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What is Probate?

Probate, the court-supervised legal process that unfolds upon your death if you do not have a defensible living trust in place, is often a complex, lengthy, and expensive journey. It’s a procedure that can span anywhere from 9 to 18 months and potentially siphon off up to 10% of the total value of your estate in court fees and attorney costs.

When a person passes away without a legally defensible living trust, their estate must go through probate. This process is necessary to identify and distribute the deceased’s assets in accordance with their will – or, if they died intestate (without a will), according to state law.

During probate, a court determines several key elements:

  1. Who the heirs or beneficiaries are: The court identifies individuals who are entitled to receive a portion of the deceased’s assets. This can involve locating and notifying relatives and determining their legal entitlement to the estate.
  2. The nature and value of the deceased’s assets: The court oversees the assessment and inventory of the deceased’s property, including real estate, investments, cash, and other assets.
  3. The financial responsibilities of the deceased: The probate process also involves settling the deceased’s financial obligations, which can include paying debts and taxes, selling property, and transferring assets as necessary.

Remarkably, it’s estimated that Americans lose around $3 billion to probate fees each year, with a substantial portion of this sum going directly to attorney fees. But there’s a beacon of light in this potentially costly scenario: the creation of a living trust.

A living trust is a legal entity created to hold ownership of an individual’s assets. This tool allows the assets within the trust to bypass probate, providing a smoother and faster transition process upon the death of the trust maker.

Living trusts involve specific instructions for your estate and appoint a successor trustee – a person or institution you trust to manage the assets in your trust. When you pass away, your designated successor trustee will carry out the instructions in your trust, distributing your assets to the beneficiaries you’ve chosen.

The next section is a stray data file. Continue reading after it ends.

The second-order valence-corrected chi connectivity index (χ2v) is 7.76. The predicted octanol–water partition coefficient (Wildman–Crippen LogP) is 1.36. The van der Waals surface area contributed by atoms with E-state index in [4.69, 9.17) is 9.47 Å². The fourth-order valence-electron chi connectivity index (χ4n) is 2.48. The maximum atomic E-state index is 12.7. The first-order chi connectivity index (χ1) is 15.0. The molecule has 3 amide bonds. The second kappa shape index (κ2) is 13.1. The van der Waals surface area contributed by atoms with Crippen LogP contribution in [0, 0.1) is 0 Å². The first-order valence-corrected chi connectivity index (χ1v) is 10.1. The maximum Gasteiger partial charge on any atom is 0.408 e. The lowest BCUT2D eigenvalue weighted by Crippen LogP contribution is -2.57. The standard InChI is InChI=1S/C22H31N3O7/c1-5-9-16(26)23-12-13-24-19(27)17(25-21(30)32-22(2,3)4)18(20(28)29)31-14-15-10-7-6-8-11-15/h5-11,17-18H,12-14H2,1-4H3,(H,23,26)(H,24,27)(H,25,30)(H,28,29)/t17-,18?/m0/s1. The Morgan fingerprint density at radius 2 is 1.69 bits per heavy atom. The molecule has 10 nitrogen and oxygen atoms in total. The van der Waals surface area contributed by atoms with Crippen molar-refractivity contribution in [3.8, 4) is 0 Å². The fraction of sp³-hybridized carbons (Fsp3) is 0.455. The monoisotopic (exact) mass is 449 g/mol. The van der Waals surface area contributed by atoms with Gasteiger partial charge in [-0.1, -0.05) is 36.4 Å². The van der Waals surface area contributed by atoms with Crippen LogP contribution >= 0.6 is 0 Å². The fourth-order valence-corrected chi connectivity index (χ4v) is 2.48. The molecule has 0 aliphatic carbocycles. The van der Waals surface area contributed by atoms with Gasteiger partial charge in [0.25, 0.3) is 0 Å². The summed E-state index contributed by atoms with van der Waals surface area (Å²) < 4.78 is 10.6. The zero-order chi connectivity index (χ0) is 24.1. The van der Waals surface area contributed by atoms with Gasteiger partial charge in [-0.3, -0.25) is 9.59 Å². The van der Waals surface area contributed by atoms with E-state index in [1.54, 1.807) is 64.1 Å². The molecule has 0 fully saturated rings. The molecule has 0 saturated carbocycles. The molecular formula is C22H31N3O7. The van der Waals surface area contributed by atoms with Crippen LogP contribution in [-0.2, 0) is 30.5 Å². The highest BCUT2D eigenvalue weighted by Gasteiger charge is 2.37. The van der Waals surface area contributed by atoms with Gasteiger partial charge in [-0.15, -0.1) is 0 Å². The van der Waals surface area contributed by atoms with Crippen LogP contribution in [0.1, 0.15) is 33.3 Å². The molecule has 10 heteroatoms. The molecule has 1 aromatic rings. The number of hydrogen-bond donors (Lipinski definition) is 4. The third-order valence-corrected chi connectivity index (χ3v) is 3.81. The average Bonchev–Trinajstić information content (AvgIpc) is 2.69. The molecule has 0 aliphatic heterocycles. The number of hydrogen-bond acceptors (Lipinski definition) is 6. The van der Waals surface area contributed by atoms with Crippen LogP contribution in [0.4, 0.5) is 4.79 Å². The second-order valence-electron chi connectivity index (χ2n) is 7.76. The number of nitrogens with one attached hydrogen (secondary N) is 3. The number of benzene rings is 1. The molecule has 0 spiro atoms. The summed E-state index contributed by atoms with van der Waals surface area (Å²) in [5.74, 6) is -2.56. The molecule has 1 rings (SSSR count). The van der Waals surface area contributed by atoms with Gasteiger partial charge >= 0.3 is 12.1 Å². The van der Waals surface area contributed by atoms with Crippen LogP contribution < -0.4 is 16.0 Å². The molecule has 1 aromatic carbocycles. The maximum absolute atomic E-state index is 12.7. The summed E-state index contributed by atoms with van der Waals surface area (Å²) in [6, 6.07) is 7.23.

The primary advantage of this arrangement is that your estate can be transferred to your beneficiaries without the need for court intervention. This approach often saves significant time and money, avoids the public nature of probate, and allows for a seamless management of your affairs if you become incapacitated.

Creating a defensible living trust isn’t just about ensuring your assets are distributed according to your wishes. It’s also about protecting the value of your estate, minimizing legal fees, and eliminating the need for a drawn-out, often stressful probate process. This smart and proactive step can offer peace of mind, knowing that your loved ones will be spared unnecessary hassles and costs after your passing.

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What is a Trust?

A Living Trust is a financial tool that lets you plan, organize, and protect your life. It’s a personal entity that allows you to add assets and plan out your inheritance. Eliminating legal battles, cost, and time spent by your loved ones. 

Think of it like a personal LLC that you put everything you own in. Except it doesn’t protect you from liability like an LLC does, it protects you from probate and conservatorship. 

Probate is the complicated court process (12-18 months) where a judge decides what happens to your assets after you die, become incapacitated, or are “deemed” incapable. Creating a living trust allows your assets to completely circumvent probate and immediately transfer to your loved ones. 

In addition to being able to name heirs (your beneficiaries), a Trust also allows you to assign someone to manage it (your successor trustee). Instead of going through probate, your Successor Trustee takes control of the Trust, handles your affairs, and distributes your assets according to your instructions. The person you select as Successor Trustee should be your most trusted person. Like a best friend or closest family member.

At Dynasty, we believe everyone should have a Living Trust. If you have children, assets, or plan to acquire assets in the future, you should create a Trust. That way when you buy your next home, open a bank or brokerage account, get startup shares, etc. – you can immediately title them in your trust.